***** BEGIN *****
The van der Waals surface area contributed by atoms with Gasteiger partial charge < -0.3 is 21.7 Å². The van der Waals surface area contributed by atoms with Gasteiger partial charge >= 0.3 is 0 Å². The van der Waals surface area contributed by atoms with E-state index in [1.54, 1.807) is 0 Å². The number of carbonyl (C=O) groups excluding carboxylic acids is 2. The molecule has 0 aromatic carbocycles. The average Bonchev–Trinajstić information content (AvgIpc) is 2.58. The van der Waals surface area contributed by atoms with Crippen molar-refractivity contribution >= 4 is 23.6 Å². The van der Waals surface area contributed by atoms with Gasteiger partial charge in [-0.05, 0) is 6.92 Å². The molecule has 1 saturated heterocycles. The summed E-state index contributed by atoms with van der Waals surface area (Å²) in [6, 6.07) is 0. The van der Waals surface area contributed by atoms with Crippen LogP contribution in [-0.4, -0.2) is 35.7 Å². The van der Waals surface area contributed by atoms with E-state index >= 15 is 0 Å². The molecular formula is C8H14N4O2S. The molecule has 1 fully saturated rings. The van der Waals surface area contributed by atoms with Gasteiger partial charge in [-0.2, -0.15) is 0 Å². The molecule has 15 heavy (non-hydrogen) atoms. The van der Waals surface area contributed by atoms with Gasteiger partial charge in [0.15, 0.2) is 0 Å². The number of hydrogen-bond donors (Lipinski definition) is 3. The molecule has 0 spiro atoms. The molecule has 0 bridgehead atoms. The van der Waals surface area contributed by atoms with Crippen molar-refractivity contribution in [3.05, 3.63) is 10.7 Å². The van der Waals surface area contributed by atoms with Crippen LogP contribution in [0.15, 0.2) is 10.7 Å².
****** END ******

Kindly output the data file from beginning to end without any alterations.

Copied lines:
The van der Waals surface area contributed by atoms with Gasteiger partial charge < -0.3 is 21.7 Å². The van der Waals surface area contributed by atoms with Gasteiger partial charge >= 0.3 is 0 Å². The van der Waals surface area contributed by atoms with E-state index in [1.54, 1.807) is 0 Å². The number of carbonyl (C=O) groups excluding carboxylic acids is 2. The molecule has 0 aromatic carbocycles. The average Bonchev–Trinajstić information content (AvgIpc) is 2.58. The van der Waals surface area contributed by atoms with Crippen molar-refractivity contribution >= 4 is 23.6 Å². The van der Waals surface area contributed by atoms with Gasteiger partial charge in [-0.05, 0) is 6.92 Å². The molecule has 1 saturated heterocycles. The summed E-state index contributed by atoms with van der Waals surface area (Å²) in [6, 6.07) is 0. The van der Waals surface area contributed by atoms with Crippen LogP contribution in [-0.4, -0.2) is 35.7 Å². The van der Waals surface area contributed by atoms with E-state index >= 15 is 0 Å². The molecular formula is C8H14N4O2S. The molecule has 1 fully saturated rings. The van der Waals surface area contributed by atoms with Gasteiger partial charge in [-0.2, -0.15) is 0 Å². The molecule has 15 heavy (non-hydrogen) atoms. The van der Waals surface area contributed by atoms with Gasteiger partial charge in [0.15, 0.2) is 0 Å². The number of hydrogen-bond donors (Lipinski definition) is 3. The molecule has 0 spiro atoms. The molecule has 0 bridgehead atoms. The van der Waals surface area contributed by atoms with Crippen molar-refractivity contribution in [3.05, 3.63) is 10.7 Å². The van der Waals surface area contributed by atoms with Crippen LogP contribution in [0.15, 0.2) is 10.7 Å².